Islamic Voice A Monthly English Magazine

March 2008
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The Muslim World

UAE to Construct World's Greenest City
Abu Dhabi

Masdar City, the world’s greenest city would come up here by 2015. It has been launched by Abu Dhabi Future Energy Company (Masdar) and the World Wide Fund For Nature. It will be a zero-carbon, zero-waste, car-free city that will be aiming to exceed the 10 sustainability principles of ‘One Planet Living’ of the WWF. Masdar City’s electricity will be generated by photovoltaic panels while cooling will be provided by concentrated solar power. Water will be provided through a solar powered desalination plant. Grey recycled waster water will be used for irrigating the gardens and forests being created around the Abu Dhabi Airport. It will be located on 6000 sq. km. area and will have a population of 50,000 people.

'Dial for Doubt' for Islamic Query
Abu Dhabi

The General Authority for the Islamic Affairs and Endowments of Abu Dhabi will set up a toll-free telephone enquiry line for non-Arabic speaking people, especially Urdu, on religious matters. Services are set to be launched in March this year. The Authority is headed by Mr. Matar Al-Kaabi.

Turkey Lifts ban on Headscarf

Turkey’s Parliament lifted the ban on wearing of headscarf by women on February 9. The secularists in Army, University and other institutions  have been opposing the lifting of the ban, a bone of contention between the ruling AK Party and the powerful Kemalist elements who still retain grip over vital institutions of authority, though routed electorally. The bill to lift the ban was carried with 411 votes against 103. It may be recalled that in the predominantly Muslim Turkey, the Kemalists had been  opposing the wearing of headscarves by choice by Muslim women. A standoff between the government and the Kemalists had made wife and family members of President Abdullah Gul too keep off the installation ceremony.

Pakistanis at Guantanamo: HRCP Urges Govt Action

The Human Rights Commission of Pakistan on Wednesday called upon the government to intervene on behalf of Pakistani nationals held by US forces at Guantanamo Bay, Cuba.

In a letter to the federal law minister, HRCP expressed its distress at Islamabad’s failure to ensure its nationals are not detained illegally. The organization asked the government about actions it had taken or intended to take to ensure that the continued incarceration and violations of Pakistani nationals’ human rights ceased immediately.

HRCP also expressed concern at reports of risks to the life and health of Mr. Saifullah Piracha, a heart patient currently detained in Guantanamo.

It urged the government to disclose the number of Pakistanis currently detained at Guantanamo and make representations to US authorities on behalf of all Pakistani nationals still detained there to ensure their return to Pakistan, a press released by Iqbal Haider, general secretary said.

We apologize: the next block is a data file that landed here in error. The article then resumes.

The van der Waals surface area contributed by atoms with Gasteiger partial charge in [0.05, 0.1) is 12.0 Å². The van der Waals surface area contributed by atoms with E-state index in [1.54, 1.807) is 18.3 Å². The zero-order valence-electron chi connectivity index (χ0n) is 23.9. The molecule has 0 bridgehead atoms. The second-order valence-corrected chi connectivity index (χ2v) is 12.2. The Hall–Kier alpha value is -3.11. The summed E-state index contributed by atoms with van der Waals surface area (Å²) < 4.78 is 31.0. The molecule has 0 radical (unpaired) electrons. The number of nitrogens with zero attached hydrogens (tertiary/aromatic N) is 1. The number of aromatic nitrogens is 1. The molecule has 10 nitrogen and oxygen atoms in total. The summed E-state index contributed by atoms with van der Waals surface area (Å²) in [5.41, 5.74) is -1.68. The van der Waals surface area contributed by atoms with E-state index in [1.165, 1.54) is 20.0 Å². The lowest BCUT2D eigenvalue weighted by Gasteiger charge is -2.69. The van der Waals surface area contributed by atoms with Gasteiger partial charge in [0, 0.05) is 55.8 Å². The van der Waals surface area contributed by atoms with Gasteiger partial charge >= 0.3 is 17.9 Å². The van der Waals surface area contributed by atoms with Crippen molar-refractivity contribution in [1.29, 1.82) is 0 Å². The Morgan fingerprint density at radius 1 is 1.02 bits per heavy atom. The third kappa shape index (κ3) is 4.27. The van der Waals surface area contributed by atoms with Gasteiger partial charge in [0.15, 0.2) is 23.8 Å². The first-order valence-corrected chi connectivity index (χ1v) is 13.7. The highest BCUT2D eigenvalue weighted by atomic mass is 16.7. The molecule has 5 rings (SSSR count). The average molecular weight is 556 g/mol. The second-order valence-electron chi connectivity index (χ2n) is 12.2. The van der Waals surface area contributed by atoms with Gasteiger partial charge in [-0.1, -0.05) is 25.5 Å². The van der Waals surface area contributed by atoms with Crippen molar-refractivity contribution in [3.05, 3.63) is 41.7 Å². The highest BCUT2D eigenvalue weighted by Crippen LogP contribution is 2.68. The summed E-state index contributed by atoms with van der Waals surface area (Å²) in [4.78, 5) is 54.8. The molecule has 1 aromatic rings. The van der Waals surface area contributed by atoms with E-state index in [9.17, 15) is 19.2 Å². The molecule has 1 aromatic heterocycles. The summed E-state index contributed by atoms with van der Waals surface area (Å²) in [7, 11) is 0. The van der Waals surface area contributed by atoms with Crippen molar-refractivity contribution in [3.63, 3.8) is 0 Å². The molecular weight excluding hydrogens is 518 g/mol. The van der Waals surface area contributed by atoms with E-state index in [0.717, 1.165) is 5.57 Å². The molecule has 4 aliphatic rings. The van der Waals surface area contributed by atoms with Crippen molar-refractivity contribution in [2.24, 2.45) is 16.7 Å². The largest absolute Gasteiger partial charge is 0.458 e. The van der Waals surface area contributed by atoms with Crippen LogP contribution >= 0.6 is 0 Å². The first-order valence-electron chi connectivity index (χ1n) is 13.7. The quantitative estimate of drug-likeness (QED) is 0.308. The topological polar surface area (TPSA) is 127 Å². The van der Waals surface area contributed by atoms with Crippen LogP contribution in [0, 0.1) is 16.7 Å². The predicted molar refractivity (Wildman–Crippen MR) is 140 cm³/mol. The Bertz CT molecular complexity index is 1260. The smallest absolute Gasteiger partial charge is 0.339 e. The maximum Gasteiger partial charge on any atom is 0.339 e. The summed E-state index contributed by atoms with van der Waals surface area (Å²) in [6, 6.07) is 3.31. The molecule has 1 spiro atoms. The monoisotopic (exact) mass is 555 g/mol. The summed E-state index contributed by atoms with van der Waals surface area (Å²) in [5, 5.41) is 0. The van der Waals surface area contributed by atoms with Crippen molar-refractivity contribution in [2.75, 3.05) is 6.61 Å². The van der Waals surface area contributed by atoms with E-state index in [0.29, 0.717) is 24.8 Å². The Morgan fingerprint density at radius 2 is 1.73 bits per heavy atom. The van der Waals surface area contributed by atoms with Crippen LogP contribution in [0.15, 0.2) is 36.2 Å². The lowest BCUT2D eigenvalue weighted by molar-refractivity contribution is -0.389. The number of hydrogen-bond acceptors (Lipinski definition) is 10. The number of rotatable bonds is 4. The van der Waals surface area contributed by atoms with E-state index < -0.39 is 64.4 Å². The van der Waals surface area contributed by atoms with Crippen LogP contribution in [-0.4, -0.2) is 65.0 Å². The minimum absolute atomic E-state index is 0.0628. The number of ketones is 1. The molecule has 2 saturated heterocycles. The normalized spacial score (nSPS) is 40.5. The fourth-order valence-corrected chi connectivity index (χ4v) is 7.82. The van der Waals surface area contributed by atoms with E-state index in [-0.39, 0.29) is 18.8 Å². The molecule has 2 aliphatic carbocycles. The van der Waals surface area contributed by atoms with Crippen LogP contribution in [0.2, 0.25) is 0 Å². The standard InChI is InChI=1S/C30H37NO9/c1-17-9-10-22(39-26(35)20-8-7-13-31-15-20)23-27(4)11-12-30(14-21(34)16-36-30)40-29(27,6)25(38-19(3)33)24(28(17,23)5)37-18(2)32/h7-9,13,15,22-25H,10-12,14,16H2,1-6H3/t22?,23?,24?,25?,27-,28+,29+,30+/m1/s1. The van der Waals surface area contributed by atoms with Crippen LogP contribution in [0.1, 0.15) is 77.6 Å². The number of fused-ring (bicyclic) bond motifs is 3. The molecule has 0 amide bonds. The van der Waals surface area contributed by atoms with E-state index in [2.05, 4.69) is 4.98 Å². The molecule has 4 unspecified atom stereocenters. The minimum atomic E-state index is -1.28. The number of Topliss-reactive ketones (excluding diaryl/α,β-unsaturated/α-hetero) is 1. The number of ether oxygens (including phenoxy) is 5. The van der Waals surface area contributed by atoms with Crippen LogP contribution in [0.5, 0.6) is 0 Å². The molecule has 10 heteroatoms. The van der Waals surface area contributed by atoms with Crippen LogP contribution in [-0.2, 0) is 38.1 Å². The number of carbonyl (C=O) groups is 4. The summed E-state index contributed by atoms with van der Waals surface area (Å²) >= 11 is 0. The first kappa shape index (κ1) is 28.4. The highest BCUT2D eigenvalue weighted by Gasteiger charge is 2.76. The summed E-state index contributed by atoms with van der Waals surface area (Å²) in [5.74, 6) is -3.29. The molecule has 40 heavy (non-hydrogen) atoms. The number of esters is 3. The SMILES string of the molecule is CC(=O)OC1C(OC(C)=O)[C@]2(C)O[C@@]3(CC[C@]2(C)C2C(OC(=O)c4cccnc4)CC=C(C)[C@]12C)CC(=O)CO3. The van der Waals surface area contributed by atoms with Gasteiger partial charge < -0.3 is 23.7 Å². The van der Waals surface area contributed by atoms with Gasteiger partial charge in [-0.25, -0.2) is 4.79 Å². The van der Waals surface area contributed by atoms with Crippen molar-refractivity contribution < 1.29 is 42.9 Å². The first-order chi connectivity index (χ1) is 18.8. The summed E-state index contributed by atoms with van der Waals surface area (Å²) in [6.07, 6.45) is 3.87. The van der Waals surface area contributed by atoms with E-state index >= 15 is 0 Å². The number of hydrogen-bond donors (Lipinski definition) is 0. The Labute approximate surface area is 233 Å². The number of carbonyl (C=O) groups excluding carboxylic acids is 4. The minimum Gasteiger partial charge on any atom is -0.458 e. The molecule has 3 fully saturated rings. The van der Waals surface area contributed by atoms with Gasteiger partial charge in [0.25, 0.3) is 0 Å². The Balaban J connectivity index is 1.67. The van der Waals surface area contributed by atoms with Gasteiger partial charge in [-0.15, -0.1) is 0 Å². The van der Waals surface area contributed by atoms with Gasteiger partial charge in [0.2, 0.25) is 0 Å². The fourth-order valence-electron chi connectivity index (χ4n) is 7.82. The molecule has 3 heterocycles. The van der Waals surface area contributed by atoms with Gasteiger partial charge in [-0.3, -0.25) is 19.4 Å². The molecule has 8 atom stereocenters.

Intolerant Jews Target Indian Scholar
Memphis (US)

Mahatma Gandhi’s grandson forced to quit the Institute he founded in the US

Arun Gandhi, the fifth grandson of father of nation Mahatma Gandhi, resigned from presidentship of the M. K. Gandhi Institute of Non-Violence, an organization he co-founded with his wife Sunanda in the Christian Brothers University at Memphis, Tennessee in the United States on January 26. The Institute was founded in 1991 but was relocated inside University of  Rochester campus in June. Sunanda had died a few days before the relocation.

Mr. Arun Gandhi drew condemnation from the Jewish community for his comments wherein he said that Israel and the Jews were the biggest players in a global culture of violence. Describing Israel as a nation that believes its survival can only be ensured by weapons and bombs, Gandhi asked whether it would not be better to befriend those who hate you.

He wrote that the Jewish identity is locked into the experience of holocaust, a German burden that the Jews have not been able to shed. It is a very good example how a community overplays an historic experience and begins to repulse friends.

Arun Gandhi and Sunanda had been peace activists since very long. Arun had worked in The Times of India for some time in Mumbai. They had migrated to the United State in 1987 and jointly set up the M. K. Gandhi Institute for Non-Violence.

Al Azhar opens door for Lebanese Shiite students

Sheikh of the Jamia Al-Azhar Dr. Muhammad Sayyid Tantawi has issued directives granting permission to Shiite students from Lebanon to get enrolled in various educational institutes affiliated to the Azhar. “They will be given permission to join both the educational institutes as well as faculties under the Azhar University,” he said while highlighting the moderate stance being upheld by the highest seat of learning in the Muslim world, Egyptian Arabic newspaper Aqeedati reported.

Sheikh Tantawi reiterated that the Azhar is nothing to do with discrimination of any religious schools of thought. “Doors of the Azhar educational institutions are open to students from all schools of thought,” he said. The Sheikh of Azhar’s decision came in response to a request made by Sheikh Ali Al Ameen, Shia mufti of Tyre city in south Lebanon.

Survey shows Iraq Conflict has Killed a Million

More than one million Iraqis have died as a result of the conflict in their country since the US-led invasion in 2003, according to research conducted by one of Britain’s leading polling groups.